He is the dude who filed charges against Minton in Switzerland. This is a smattering of articles about him in English--many searches turn up court proceedings in French. Posted for background
Nigeria Media Monitor
Media Monitor Update:
#04-21 Monday, 31 May, 1999
From a "Quotable Quotes" section
"First, is the issue of freedom, people must be free to express themselves openly and uninhibited without fear or favour. Individuals as well as our mass media must not be muzzled at any time in a given democracy."
- Mr. Bola Ajibola, Former Attorney-General of the federation speaking at a lecture on "Interfaces of law, freedom and sanity in the society: Challenge to the political leadership in the next millennium" recently.
Why Jubril Aminu and Prince Bola Ajibola should be recalled
Obasanjo has the right to feel secure in his position. He has the right to send emissaries that best represent his personal interest to important external powers. Nobody is begrudging him this right. But why must he send people who worked hand in gloves with past dictatorships? Out of 120 million people, can't he find another set? Assume a Yoruba must represent him in Britain and an Hausa in Washington, can he find another Yoruba or Hausa who is untainted by the recent political past? It is hard to understand the logic of what is going on in Nigeria. The only people I know who are not in Obasanjo's government are the people who made it possible for him to be the president, the opposition. Look at the National Assembly, look at his cabinet, look at his statutory appointments, the conclusion one arrives at is that it is not of any moment espousing political convictions in Nigeria, that politicians whether of the white or of the black stripe are all the same. But are they? If they are, then there are also other unforeseen alternatives.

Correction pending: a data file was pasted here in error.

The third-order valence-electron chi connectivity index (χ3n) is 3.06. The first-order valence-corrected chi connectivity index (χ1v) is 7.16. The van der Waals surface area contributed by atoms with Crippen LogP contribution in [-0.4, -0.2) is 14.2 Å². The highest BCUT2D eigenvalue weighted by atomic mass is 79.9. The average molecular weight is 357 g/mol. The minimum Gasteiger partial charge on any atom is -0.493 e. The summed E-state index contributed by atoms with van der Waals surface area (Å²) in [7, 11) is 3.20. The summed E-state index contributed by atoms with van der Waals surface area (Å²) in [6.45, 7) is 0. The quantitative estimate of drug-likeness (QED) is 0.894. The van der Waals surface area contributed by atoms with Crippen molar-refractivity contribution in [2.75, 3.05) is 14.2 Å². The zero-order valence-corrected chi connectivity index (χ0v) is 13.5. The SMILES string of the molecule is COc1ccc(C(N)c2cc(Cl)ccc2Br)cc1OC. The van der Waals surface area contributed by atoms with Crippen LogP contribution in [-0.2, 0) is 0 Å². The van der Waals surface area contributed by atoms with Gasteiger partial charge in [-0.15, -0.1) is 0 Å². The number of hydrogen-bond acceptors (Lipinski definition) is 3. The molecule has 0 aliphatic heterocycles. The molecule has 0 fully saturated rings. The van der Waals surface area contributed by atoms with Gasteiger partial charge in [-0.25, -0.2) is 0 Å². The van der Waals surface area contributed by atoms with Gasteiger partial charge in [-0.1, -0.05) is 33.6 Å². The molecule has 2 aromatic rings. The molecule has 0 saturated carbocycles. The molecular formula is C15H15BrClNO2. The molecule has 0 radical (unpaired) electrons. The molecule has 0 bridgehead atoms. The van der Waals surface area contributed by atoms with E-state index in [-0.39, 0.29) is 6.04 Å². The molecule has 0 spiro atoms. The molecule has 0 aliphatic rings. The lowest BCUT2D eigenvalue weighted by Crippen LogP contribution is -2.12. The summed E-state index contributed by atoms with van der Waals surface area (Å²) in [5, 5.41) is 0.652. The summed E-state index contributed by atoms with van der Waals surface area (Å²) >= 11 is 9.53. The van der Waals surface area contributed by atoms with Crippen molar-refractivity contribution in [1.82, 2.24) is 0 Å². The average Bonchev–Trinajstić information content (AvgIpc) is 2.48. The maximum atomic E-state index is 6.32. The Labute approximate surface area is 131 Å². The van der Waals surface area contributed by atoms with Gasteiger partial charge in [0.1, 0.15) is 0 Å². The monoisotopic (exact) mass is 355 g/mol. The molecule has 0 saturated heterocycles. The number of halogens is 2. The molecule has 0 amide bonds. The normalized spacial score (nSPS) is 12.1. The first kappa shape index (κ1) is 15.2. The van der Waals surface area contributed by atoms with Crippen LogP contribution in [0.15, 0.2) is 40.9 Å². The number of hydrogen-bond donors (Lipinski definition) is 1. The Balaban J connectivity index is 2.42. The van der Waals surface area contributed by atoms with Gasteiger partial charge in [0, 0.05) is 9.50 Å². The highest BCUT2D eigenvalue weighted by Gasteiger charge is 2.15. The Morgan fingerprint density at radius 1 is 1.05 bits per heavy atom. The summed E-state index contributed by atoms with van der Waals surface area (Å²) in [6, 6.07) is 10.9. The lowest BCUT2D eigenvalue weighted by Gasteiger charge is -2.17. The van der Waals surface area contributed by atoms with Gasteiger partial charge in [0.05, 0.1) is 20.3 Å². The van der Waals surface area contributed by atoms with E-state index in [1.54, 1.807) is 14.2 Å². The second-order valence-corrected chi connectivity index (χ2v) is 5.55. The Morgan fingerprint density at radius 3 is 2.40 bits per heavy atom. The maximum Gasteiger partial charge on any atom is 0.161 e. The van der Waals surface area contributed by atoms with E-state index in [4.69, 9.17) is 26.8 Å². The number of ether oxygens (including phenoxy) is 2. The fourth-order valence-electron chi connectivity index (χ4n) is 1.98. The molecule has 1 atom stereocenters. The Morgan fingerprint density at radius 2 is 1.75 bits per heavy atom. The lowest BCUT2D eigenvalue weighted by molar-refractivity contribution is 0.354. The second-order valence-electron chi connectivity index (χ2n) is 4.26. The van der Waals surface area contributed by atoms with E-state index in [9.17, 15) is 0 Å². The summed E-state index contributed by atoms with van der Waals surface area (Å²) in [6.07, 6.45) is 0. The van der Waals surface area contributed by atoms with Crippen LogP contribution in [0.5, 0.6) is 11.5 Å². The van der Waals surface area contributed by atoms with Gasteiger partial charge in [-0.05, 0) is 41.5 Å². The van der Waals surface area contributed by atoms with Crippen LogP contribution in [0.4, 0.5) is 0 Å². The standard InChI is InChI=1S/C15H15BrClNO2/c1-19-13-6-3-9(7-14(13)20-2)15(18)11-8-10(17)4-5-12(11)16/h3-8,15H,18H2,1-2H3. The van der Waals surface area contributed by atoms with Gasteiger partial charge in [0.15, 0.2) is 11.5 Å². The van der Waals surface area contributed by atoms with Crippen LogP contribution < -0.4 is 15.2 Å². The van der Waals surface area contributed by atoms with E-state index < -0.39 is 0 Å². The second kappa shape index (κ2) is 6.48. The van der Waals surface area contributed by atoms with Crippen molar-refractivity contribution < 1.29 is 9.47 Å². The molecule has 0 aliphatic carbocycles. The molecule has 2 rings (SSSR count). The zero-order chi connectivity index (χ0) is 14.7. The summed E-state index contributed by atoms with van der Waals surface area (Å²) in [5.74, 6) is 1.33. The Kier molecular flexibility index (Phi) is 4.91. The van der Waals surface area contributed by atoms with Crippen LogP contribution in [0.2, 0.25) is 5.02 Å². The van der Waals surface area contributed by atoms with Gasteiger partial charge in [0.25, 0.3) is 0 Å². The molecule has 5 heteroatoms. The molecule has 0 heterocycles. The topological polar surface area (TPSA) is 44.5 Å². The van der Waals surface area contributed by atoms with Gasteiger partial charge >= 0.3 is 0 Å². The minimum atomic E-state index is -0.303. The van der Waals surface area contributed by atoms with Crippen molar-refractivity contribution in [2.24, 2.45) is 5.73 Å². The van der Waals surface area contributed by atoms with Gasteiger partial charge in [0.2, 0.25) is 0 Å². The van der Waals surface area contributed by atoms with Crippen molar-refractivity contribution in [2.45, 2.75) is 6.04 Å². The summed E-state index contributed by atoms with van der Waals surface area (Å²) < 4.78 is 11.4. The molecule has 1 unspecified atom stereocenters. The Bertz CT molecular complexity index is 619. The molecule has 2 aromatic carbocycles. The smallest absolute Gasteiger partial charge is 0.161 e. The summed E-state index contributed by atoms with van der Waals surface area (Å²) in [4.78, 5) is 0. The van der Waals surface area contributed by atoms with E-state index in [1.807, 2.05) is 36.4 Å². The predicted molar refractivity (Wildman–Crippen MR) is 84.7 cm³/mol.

High Commissioner Intervenes In Kanu Row
January 9, 2000
LONDON, UK (PANA) - The Nigerian High Commissioner to the UK, Bola Ajibola, has intervened in the row between the Nigerian Football Association and Arsenal Football Club over striker Nwankwo Kanu.
The move allowed Kanu to play for Arsenal in an English FA Cup match Sunday before flying off to Spain to join a training camp for Nigeria's squad for the African Nations Cup competition.
The continental tournament, which begins 22 January, is being co-hosted by Nigeria and Ghana.